Academic journal article Journal of Sociology

Why Are the Most Influential Books in Australian Sociology Not Necessarily the Most Highly Cited Ones?

Academic journal article Journal of Sociology

Why Are the Most Influential Books in Australian Sociology Not Necessarily the Most Highly Cited Ones?

Article excerpt

Evaluating research is difficult. Evaluating research in the social sciences, arts and humanities is extremely difficult. Evaluating research in the social sciences, arts and humanities by applying bibliometric (publication- or citation-based) methods seems to be impossible. These fields produce and communicate knowledge in a specific way that differs from that of the natural sciences. (1) They might therefore well apply their own concept of scientific quality, which would require specific bibliometric indicators, a specific interpretation of existing indicators, or even complete abdication of bibliometric indicators. Differences between modes of knowledge production also cause limitations for using publication databases in the social sciences, arts and humanities. Following the Science Citation Index (SCI), the Social Science Citation Index (SSCI) only covers journals of international importance. This means that books, which are a major output in social sciences, arts and humanities, are not included in that database. Nor are many journals devoted to nationally specific subjects, because these journals usually receive less international attention (Nederhof et al., 1989; Nederhof and Zwaan, 1991).

These are only two of the problems facing any bibliometric evaluation in the social sciences, arts and humanities. The current standard practice is to mention these and other limitations and then to provide some sort of evaluation nevertheless (Phelan, 2000; Najman and Hewitt, 2003). This practice of presenting the author as methodologically considerate and then offering questionable evaluations is regrettable. If an evaluation is published, damage is done in any case because the results will stick independently of methodological considerations.

Given the strong political demand for quantitative evaluation, the methodological problems call for inquiries into what can and should be done with bibliometric indicators, and what should be avoided. (2) A particularly good occasion for exploring the applicability of bibliometric indicators is any instance of peer review, because in a peer review the scientific community's concept of quality is applied. An even better occasion is a peer review that is not burdened by funding decisions and the inevitable political considerations accompanying them.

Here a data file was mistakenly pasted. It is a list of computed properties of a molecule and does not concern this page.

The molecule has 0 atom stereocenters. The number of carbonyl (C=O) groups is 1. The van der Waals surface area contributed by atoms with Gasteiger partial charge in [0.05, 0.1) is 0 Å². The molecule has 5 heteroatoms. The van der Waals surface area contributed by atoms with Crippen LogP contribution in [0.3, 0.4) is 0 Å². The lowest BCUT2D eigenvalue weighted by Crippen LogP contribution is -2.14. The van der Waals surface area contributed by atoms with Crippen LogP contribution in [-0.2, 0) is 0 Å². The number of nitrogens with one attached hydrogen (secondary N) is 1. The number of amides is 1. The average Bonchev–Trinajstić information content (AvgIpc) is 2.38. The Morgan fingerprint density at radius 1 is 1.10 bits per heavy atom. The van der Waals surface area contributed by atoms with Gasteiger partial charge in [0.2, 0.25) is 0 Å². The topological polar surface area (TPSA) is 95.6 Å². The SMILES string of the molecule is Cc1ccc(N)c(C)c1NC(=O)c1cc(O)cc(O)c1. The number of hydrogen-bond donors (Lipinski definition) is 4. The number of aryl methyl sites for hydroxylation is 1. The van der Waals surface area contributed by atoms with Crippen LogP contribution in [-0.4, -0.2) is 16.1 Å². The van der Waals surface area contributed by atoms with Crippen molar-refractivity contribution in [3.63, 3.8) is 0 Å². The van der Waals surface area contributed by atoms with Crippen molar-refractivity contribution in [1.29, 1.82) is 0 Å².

Thus, the vote for the Most Influential Book in Australian Sociology (MIBAS) appeared to be a good opportunity to compare the concept of influence applied by Australian sociologists and its relation to citation-based indicators, which are supposed to measure influence. By comparing several indicators to the ranking undertaken by the peer review voting process, the comparison will shed light on the applicability of bibliometric indicators in evaluations of sociological work. It may also contribute to our knowledge about the role books play in the knowledge production of the social sciences. The aim of this article is therefore to explore the concept of influence by comparing the MIBAS vote to several bibliometric indicators that can be constructed to measure different aspects of influence quantitatively.

Methodology, data and methods

Comparing peer reviews to bibliometric evaluations--state of the art

Since bibliometric indicators were introduced in the 1960s, their validity has been a point of concern for both the sociology of science and the emerging field of bibliometrics. It became apparent that this validity will never be conclusively determined because there is no yardstick for the underlying concepts of scientific productivity, influence or quality. In order to assess the validity of bibliometric indicators, the latter have been compared to various quality assessments by peer review. The very first empirical study that applied bibliometric indicators analysed the research of 120 US-American physicists (Cole and Cole, 1967). To validate their bibliometric indicators, Cole and Cole used an existing ranking of US-American university departments, Academy memberships and academic prizes. …

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